And it follows, then, that an eyepice focused too closely inward will result in the opposite. Namely, that the effective aperture will measure as larger than when in actual use.

So the moral is this. Focus the bino on a distant object first. And what matters is that the focus be set for YOUR eye.

#170 Astrojensen

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Posted 16 January 2010 - 04:09 PM

Hey, hey! This is a fun test! Works well, too.

I hadn't read half the entries in the thread before I tested my own binoculars, curious as to what I might find. Well, no surprises here. All average results.

First up was my old no-name japanese 10x50's from the 1970'ies. I think my dad got them for christmas in 1980. Using a Maglight, I measured them to actually be 46mm's, with some dimming visible from the Bk7 prisms. No surprises here. What scared me more was that looking backwards through the illuminated binoculars, I saw what appeared to be fog on the back side of the front right prism! I hope it's temporary.

Next on the table was my newer 8x40, which are still 12 years old now. These measured at 38mm, with some minor clipping of the illuminated disk, which was otherwise sharp and evenly illuminated.

My old 12x80 Tasco's proved to be another case of "not-quite-80mm" with results around 74-76mm. I didn't spend too much time on these. The illuminated disk also showed some light falloff due to the Bk7 prisms.

My 8x21 Optal's tested at exactly 20mm. Not too bad. Illumination was very even, except for a small butterfly-shaped brightening in the middle of the view. Could this be because they are roof-prism type? All the others are porro's. The butterfly shape was identical in both halves.

In other words, all results more or less as expected. None of my bino's are high-end, so it's no wonder they tested as they did.


Clear skies!

Thomas, Denmark

#171 Jay_Bird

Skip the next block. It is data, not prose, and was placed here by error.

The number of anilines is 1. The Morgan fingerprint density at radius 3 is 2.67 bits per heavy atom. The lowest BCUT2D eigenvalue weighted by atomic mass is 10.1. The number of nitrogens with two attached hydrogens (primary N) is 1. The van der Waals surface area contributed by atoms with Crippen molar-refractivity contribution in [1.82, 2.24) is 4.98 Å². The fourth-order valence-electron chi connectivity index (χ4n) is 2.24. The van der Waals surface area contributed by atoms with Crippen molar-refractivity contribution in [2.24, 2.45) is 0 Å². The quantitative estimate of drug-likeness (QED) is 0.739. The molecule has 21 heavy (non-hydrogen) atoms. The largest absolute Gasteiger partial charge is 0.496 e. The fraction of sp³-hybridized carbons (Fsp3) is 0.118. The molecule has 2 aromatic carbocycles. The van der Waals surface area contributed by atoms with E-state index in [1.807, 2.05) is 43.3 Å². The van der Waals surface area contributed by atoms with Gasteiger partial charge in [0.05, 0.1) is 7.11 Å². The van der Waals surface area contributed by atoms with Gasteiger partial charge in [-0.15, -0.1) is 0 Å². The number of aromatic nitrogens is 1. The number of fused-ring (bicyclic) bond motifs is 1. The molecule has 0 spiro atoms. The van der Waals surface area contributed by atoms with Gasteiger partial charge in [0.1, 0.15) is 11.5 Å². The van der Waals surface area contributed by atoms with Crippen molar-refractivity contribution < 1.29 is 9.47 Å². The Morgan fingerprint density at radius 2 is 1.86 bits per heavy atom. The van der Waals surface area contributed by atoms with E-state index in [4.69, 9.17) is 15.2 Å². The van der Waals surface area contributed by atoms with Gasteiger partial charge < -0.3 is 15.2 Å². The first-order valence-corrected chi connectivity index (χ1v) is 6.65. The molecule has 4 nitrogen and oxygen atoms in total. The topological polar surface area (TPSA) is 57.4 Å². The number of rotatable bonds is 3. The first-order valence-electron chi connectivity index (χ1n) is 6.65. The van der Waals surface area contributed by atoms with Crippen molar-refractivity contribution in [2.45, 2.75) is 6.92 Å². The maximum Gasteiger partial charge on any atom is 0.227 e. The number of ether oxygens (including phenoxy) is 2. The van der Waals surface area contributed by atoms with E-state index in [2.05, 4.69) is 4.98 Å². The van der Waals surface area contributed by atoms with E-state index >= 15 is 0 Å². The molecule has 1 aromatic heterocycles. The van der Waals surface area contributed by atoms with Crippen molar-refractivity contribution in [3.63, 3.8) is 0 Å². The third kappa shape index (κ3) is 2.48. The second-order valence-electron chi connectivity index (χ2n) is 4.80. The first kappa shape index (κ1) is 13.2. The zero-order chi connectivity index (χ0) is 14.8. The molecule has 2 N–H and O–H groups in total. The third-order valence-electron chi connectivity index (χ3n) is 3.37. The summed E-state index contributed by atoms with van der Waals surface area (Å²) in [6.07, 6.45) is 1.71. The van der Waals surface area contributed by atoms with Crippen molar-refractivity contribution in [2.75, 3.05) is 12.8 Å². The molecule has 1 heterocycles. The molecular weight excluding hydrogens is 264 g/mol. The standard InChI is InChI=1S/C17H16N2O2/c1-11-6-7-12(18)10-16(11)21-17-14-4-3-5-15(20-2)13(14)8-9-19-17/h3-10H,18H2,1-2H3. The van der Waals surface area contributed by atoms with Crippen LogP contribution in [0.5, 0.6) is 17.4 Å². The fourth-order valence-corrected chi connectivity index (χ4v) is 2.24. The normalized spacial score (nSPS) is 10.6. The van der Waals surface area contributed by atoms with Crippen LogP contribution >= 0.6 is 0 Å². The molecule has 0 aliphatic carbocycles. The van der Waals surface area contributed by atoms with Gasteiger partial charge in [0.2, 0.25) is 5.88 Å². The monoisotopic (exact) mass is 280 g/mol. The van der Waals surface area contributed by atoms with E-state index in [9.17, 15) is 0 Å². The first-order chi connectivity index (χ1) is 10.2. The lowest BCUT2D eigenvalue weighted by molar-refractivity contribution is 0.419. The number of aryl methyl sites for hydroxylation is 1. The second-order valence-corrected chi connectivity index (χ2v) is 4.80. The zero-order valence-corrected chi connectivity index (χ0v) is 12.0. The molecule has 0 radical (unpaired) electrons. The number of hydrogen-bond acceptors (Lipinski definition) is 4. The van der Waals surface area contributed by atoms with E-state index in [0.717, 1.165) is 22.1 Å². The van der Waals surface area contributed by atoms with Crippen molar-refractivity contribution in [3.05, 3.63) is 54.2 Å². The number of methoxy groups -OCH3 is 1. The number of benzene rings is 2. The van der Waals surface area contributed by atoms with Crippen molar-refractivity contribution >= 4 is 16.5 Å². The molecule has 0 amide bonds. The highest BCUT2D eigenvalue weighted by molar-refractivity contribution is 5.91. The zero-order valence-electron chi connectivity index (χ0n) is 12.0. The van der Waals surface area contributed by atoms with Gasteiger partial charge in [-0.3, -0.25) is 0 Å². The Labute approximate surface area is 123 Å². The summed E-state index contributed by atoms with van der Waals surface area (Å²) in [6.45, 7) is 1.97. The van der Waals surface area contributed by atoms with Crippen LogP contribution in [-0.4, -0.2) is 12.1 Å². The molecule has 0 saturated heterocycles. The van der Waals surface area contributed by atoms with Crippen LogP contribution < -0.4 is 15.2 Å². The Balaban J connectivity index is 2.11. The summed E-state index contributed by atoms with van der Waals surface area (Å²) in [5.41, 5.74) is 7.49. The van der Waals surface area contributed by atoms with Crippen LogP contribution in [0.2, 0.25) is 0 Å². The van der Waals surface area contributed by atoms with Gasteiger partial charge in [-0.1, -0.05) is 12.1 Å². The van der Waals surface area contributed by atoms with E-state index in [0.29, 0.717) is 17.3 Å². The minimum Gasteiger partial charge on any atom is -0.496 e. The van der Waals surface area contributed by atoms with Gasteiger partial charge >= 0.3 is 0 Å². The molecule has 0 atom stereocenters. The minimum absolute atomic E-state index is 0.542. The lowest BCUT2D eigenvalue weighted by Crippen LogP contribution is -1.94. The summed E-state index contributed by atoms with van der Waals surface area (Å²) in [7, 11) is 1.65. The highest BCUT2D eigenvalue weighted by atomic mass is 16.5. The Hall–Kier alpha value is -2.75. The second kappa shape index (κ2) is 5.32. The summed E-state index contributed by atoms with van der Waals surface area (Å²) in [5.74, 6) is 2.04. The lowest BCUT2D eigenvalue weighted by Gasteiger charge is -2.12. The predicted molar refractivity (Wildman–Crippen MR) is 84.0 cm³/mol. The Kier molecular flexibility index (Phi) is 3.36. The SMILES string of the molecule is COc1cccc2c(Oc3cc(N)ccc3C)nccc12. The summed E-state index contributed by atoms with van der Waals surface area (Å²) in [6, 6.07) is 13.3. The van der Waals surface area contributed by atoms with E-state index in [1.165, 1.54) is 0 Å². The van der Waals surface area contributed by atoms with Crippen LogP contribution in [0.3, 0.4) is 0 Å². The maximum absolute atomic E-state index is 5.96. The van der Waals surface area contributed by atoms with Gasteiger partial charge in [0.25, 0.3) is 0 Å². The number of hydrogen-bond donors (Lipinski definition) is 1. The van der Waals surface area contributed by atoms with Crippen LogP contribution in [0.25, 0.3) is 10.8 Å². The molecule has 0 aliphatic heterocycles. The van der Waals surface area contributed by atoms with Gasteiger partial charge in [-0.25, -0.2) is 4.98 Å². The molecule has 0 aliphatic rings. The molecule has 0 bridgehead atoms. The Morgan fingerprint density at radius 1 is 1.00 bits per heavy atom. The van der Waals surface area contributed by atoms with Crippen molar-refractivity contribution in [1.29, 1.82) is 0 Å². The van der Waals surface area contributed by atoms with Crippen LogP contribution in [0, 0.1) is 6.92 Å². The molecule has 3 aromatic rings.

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Posted 17 January 2010 - 05:17 PM

Here are some numbers using the ruler and loupe method:

Fuji 16x70: 69-70mm, nice round exit pupil

Comet King 11x80: 74-75mm, also round

Scope 7x50*: 46-47mm, round with less intrusive vignette**

Orion Scenix 7x50: 46mm, slight typical "10 and 2 o'clock" small chord prism cutoff otherwise round and bright

Bushnell Legend Porro 10x50: 46mm, slight prism cutoff (2 small chords), otherwise bright and round

SARD 6x42 wide: 41-42mm, nice bright round pupil no cutoff

Bell&Howell 8x40* wide: 38mm, round with less intrusive vignette

Wards 7x35* wide: 32mm, round, slightly more intrusive vignette

Swift 777 8x30 roof monocular/microscope: 27-28mm, round

AMC 7x35* 8° FOV: 34mm, round, less intrusive vignette

Manon 16x50* 4° FOV: 48mm, round, less intrusive vignette

Scope 7x35* wide: 31mm, most intrusive vignette and a prism cutoff (one larger chord instead of the usual 2 small chords)

* Indicates low index prisms. Some appear to have 'darker' or more intrusive **vignette than others; by vignette in this case I'm referring to the relative darkening in the exit pupil outside the square or diamond of full prism transmission. Is my perception wrong, or is the degree of shading outside of the low index 'brighter square inside a circle' an effect that varies in intensity, perhaps with objective f/ratio or prism size? Also, is some polarization introduced by the low index prism partial reflection?

#172 KennyJ

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Posted 17 January 2010 - 05:28 PM

It's seeming more and more to me like the quickest and easiest way to make an average approximation is that for ALL binoculars that either cost an arm and a leg or were made before 1960 , assume accurate specs. and for those priced suspiciously low , simply measure the diameter of one of the objective lenses and subtract 5% to 10% , depending upon how cheap they were to buy ! :-)

Kenny